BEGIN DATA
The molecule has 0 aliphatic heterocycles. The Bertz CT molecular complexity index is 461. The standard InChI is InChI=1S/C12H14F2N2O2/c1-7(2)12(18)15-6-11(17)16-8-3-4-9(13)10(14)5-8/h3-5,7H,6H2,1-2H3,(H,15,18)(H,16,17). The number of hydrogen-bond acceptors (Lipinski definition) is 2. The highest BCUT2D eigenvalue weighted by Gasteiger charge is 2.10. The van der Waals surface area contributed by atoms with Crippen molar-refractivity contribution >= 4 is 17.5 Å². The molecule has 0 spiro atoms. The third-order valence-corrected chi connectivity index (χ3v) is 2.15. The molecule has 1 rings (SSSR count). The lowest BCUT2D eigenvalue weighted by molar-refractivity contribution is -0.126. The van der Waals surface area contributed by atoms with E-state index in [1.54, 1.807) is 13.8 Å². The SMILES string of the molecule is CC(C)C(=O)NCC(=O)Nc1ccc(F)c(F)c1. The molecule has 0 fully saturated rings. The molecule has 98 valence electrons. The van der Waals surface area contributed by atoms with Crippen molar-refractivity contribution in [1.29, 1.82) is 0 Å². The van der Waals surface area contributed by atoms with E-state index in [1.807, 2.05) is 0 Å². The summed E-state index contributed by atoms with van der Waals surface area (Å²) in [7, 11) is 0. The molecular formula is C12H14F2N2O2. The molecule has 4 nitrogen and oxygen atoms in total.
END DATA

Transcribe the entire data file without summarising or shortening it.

The molecule has 0 aliphatic heterocycles. The Bertz CT molecular complexity index is 461. The standard InChI is InChI=1S/C12H14F2N2O2/c1-7(2)12(18)15-6-11(17)16-8-3-4-9(13)10(14)5-8/h3-5,7H,6H2,1-2H3,(H,15,18)(H,16,17). The number of hydrogen-bond acceptors (Lipinski definition) is 2. The highest BCUT2D eigenvalue weighted by Gasteiger charge is 2.10. The van der Waals surface area contributed by atoms with Crippen molar-refractivity contribution >= 4 is 17.5 Å². The molecule has 0 spiro atoms. The third-order valence-corrected chi connectivity index (χ3v) is 2.15. The molecule has 1 rings (SSSR count). The lowest BCUT2D eigenvalue weighted by molar-refractivity contribution is -0.126. The van der Waals surface area contributed by atoms with E-state index in [1.54, 1.807) is 13.8 Å². The SMILES string of the molecule is CC(C)C(=O)NCC(=O)Nc1ccc(F)c(F)c1. The molecule has 0 fully saturated rings. The molecule has 98 valence electrons. The van der Waals surface area contributed by atoms with Crippen molar-refractivity contribution in [1.29, 1.82) is 0 Å². The van der Waals surface area contributed by atoms with E-state index in [1.807, 2.05) is 0 Å². The summed E-state index contributed by atoms with van der Waals surface area (Å²) in [7, 11) is 0. The molecular formula is C12H14F2N2O2. The molecule has 4 nitrogen and oxygen atoms in total.